War of the Ring

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The name War of the Ring refers to more than one character, item or concept. For a list of other meanings, see War of the Ring (disambiguation).
"Who told you, and who sent you?" — Gandalf
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Previous war: Corsair Wars
Next war:
War of the Ring
Ted Nasmith - Thus Came Aragorn.jpg
Beginning: 20 June T.A. 3018End: 3 November T.A. 3019
Place: Northwestern Middle-earth
Outcome: Victory for the Free Peoples
Major battles: Sauron's attack on Osgiliath, Battles of the Fords of Isen, Battle of Isengard, Battle of the Hornburg, Assaults on Lothlórien, Faramir's defence of Osgiliath, Battle of the Pelennor Fields, Battle under the trees, Battle of the Morannon, Fall of Dol Guldur, Battle of Dale, Battle of Bywater

Host of the West
Rangers of the North
Elves of Mirkwood
Dwarves of Erebor
Ents (and Huorns)

Orcs of Mordor
Orcs of Dol Guldur
Orcs of the Misty Mountains
Orcs of Isengard
Corsairs of Umbar


Gandalf † (resurrected)
Dáin II Ironfoot


War of the Ring
Osgiliath (1) · Moria · Isen (1) · Rauros · Isen (2) · Fangorn · Isengard · Hornburg · Osgiliath (2) · Siege of Gondor · Dale · Pelennor Fields · Black Gate · Dol Guldur · Bywater

"So we come to it in the end, [...] the great battle of our time, in which many things shall pass away."
Théoden in The Return of the King, "The Muster of Rohan"

The War of the Ring was the great conflict at the end of the Third Age, named for the One Ring and the importance this had in the final outcome. The war was fought between Sauron, the Dark Lord of Mordor who attempted to conquer Middle-earth as he nearly did in the Second Age; and the Free peoples, being a loose alliance of Elves, Dwarves, Hobbits, Ents and Men led by the Wise. Saruman participated both on Sauron's side and occasionally as a 'third power' based in Orthanc.

Sauron held the military advantage throughout the war due to his overwhelming forces Orcs, Trolls, and Men of Harad and of the East. His main objective was to overthrow Gondor, his neighbour and the strongest of his enemies. He had such forces at his command, though, that he was able to fight the war on many fronts, simultaneously attacking Dale, Erebor and the Wood-elves in the far north, and Lothlórien from his secondary stronghold at Dol Guldur.[1] There can be no doubt that, had the Wise not achieved and maintained possession of the Ring, Sauron would ultimately have been victorious.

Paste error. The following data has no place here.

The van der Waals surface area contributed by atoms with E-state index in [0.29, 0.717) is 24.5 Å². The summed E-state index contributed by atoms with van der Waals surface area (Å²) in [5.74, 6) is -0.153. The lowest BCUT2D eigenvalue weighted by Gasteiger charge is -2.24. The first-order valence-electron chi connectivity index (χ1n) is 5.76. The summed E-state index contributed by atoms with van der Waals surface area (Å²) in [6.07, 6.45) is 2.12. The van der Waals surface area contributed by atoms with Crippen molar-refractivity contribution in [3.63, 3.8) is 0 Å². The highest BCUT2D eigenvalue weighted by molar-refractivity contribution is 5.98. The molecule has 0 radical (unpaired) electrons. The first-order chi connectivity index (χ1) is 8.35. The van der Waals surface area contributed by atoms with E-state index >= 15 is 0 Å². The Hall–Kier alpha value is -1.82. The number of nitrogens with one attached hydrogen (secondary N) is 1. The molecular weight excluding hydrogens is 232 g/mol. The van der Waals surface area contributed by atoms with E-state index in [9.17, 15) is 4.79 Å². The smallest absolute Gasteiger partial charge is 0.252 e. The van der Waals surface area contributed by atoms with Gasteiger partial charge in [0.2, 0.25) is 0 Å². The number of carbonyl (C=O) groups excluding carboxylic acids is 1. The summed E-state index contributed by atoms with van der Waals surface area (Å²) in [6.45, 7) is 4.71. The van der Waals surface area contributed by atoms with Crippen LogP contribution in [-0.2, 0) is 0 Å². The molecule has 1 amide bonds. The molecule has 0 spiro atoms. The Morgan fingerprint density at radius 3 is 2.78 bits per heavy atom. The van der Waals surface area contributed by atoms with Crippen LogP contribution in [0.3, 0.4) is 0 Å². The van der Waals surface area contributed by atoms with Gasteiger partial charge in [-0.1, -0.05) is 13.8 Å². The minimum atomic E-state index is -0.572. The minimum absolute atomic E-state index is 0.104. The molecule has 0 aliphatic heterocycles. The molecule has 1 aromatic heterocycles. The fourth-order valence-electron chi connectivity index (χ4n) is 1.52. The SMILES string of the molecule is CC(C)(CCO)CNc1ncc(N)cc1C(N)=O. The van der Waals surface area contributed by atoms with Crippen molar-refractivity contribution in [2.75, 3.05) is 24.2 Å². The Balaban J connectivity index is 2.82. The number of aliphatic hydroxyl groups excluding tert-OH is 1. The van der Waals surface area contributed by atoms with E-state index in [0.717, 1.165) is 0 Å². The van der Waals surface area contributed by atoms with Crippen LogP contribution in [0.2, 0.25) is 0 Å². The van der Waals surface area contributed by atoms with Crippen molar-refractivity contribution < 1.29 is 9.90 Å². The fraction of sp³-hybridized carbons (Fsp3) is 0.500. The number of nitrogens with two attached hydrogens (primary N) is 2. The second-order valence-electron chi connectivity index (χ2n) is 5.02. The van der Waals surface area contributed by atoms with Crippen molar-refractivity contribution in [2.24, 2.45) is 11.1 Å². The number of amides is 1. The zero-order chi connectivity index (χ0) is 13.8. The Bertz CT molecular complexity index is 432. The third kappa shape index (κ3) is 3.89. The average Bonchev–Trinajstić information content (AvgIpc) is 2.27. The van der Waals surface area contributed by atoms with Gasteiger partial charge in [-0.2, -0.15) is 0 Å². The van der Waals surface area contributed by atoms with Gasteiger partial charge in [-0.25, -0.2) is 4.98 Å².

The policy of the Wise was based around the Quest of the Ring: a company of nine under the leadership of Gandalf travelled from Rivendell with the One Ring, with the hope of taking it to Orodruin in Mordor and there destroying it. As a consequence of much of Sauron's native power being within the ring, they realised that in unmaking it, they would also defeat its creator.[2]

Having renounced the Wise, Saruman had become Sauron's two-faced servant. In an alliance with the Dunlendings, and having Orcs at his command, he resolved to remove Rohan as a threat to his Dark Lord, but he also attempted to claim the Ring first when opportunities arose. Until late in the War, he held the advantage, defeating Rohan twice at the Battles of the Fords of Isen.

Background[edit | edit source]

See also: Rings of Power

Sauron had been defeated in the War of the Last Alliance, but because of Isildur's refusal to destroy the One Ring, he was not entirely vanquished.[3][2] He survived in spirit form, and the foundations of Barad-dûr were also not destroyed. Sauron's spirit wandered the wastelands of Middle-earth for over 1000 years, but eventually he rebuilt his power and became a threat once again. Around T.A. 1000, the Valar sent Maiar emissaries to Middle-earth to help the Free peoples against the growing evil.[4]

Indeed, Orcs and other wicked things were multiplying and the Witch-king from his fortress in Angmar waged unending war against Arnor. Moria and Minas Ithil fell and were abandoned, among other battles, plagues, and catastrophes that ended the Kingdom of Arnor and the Royal line of Gondor. The evil entity known only as the Necromancer fled from Dol Guldur because of Gandalf, allowing for some centuries of calmness.

Alert the Folk by John Howe

In the meantime, Sauron's One Ring was found by two of the Stoors in the Gladden River. The Hobbit who got it, under its influence, was corrupted as Gollum and eventually retreated into the Goblin-town under the Misty Mountains. By the end of the Age, Sauron attempted to gather back all the Rings to augment his power. He took the Nine, but of the Seven he managed to reclaim only three, the last of them being the Ring of Thrór[5][6] but could not find the One.